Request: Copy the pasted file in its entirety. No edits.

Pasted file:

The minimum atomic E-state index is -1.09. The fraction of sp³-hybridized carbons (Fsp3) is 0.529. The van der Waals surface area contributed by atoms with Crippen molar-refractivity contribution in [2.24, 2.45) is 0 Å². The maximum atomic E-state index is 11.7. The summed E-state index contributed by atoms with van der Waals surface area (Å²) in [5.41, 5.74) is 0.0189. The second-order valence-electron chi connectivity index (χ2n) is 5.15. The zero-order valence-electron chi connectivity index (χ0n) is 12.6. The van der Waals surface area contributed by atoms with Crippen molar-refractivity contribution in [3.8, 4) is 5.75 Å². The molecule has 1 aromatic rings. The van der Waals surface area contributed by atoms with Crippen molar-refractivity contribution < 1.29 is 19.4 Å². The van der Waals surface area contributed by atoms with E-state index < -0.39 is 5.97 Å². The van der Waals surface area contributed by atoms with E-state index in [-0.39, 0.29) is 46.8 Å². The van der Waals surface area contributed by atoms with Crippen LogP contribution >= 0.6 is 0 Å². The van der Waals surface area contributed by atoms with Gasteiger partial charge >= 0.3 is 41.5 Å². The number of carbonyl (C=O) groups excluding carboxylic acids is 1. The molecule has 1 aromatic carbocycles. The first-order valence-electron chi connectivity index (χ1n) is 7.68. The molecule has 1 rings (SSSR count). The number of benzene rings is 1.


The minimum atomic E-state index is -1.09. The fraction of sp³-hybridized carbons (Fsp3) is 0.529. The van der Waals surface area contributed by atoms with Crippen molar-refractivity contribution in [2.24, 2.45) is 0 Å². The maximum atomic E-state index is 11.7. The summed E-state index contributed by atoms with van der Waals surface area (Å²) in [5.41, 5.74) is 0.0189. The second-order valence-electron chi connectivity index (χ2n) is 5.15. The zero-order valence-electron chi connectivity index (χ0n) is 12.6. The van der Waals surface area contributed by atoms with Crippen molar-refractivity contribution in [3.8, 4) is 5.75 Å². The molecule has 1 aromatic rings. The van der Waals surface area contributed by atoms with Crippen molar-refractivity contribution < 1.29 is 19.4 Å². The van der Waals surface area contributed by atoms with E-state index < -0.39 is 5.97 Å². The van der Waals surface area contributed by atoms with E-state index in [-0.39, 0.29) is 46.8 Å². The van der Waals surface area contributed by atoms with Crippen LogP contribution >= 0.6 is 0 Å². The van der Waals surface area contributed by atoms with Gasteiger partial charge >= 0.3 is 41.5 Å². The number of carbonyl (C=O) groups excluding carboxylic acids is 1. The molecule has 1 aromatic carbocycles. The first-order valence-electron chi connectivity index (χ1n) is 7.68. The molecule has 1 rings (SSSR count). The number of benzene rings is 1.